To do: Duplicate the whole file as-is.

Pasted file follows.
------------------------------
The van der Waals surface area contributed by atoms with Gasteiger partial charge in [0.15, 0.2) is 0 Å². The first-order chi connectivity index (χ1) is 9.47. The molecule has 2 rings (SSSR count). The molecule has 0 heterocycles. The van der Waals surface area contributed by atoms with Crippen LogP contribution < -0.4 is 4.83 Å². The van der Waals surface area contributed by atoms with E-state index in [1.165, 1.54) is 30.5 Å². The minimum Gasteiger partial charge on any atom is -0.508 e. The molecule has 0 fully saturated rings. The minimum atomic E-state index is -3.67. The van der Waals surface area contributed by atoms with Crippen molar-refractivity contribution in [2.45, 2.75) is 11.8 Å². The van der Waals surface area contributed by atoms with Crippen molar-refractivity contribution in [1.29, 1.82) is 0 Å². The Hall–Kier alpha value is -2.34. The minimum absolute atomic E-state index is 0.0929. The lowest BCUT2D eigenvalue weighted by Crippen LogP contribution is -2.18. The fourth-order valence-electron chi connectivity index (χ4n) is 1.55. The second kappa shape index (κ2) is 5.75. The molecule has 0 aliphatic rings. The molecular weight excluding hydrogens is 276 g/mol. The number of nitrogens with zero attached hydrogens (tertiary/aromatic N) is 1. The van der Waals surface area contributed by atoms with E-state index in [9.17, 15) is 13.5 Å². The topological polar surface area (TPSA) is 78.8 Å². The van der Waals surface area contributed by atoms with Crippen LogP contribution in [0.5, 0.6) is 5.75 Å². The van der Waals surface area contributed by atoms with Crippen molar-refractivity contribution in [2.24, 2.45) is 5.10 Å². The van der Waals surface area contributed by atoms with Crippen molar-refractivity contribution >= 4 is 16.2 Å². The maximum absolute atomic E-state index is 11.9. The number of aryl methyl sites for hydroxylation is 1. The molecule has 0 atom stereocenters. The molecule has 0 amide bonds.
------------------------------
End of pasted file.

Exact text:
The van der Waals surface area contributed by atoms with Gasteiger partial charge in [0.15, 0.2) is 0 Å². The first-order chi connectivity index (χ1) is 9.47. The molecule has 2 rings (SSSR count). The molecule has 0 heterocycles. The van der Waals surface area contributed by atoms with Crippen LogP contribution < -0.4 is 4.83 Å². The van der Waals surface area contributed by atoms with E-state index in [1.165, 1.54) is 30.5 Å². The minimum Gasteiger partial charge on any atom is -0.508 e. The molecule has 0 fully saturated rings. The minimum atomic E-state index is -3.67. The van der Waals surface area contributed by atoms with Crippen molar-refractivity contribution in [2.45, 2.75) is 11.8 Å². The van der Waals surface area contributed by atoms with Crippen molar-refractivity contribution in [1.29, 1.82) is 0 Å². The Hall–Kier alpha value is -2.34. The minimum absolute atomic E-state index is 0.0929. The lowest BCUT2D eigenvalue weighted by Crippen LogP contribution is -2.18. The fourth-order valence-electron chi connectivity index (χ4n) is 1.55. The second kappa shape index (κ2) is 5.75. The molecule has 0 aliphatic rings. The molecular weight excluding hydrogens is 276 g/mol. The number of nitrogens with zero attached hydrogens (tertiary/aromatic N) is 1. The van der Waals surface area contributed by atoms with E-state index in [9.17, 15) is 13.5 Å². The topological polar surface area (TPSA) is 78.8 Å². The van der Waals surface area contributed by atoms with Crippen LogP contribution in [0.5, 0.6) is 5.75 Å². The van der Waals surface area contributed by atoms with Crippen molar-refractivity contribution in [2.24, 2.45) is 5.10 Å². The van der Waals surface area contributed by atoms with Crippen molar-refractivity contribution >= 4 is 16.2 Å². The maximum absolute atomic E-state index is 11.9. The number of aryl methyl sites for hydroxylation is 1. The molecule has 0 atom stereocenters. The molecule has 0 amide bonds.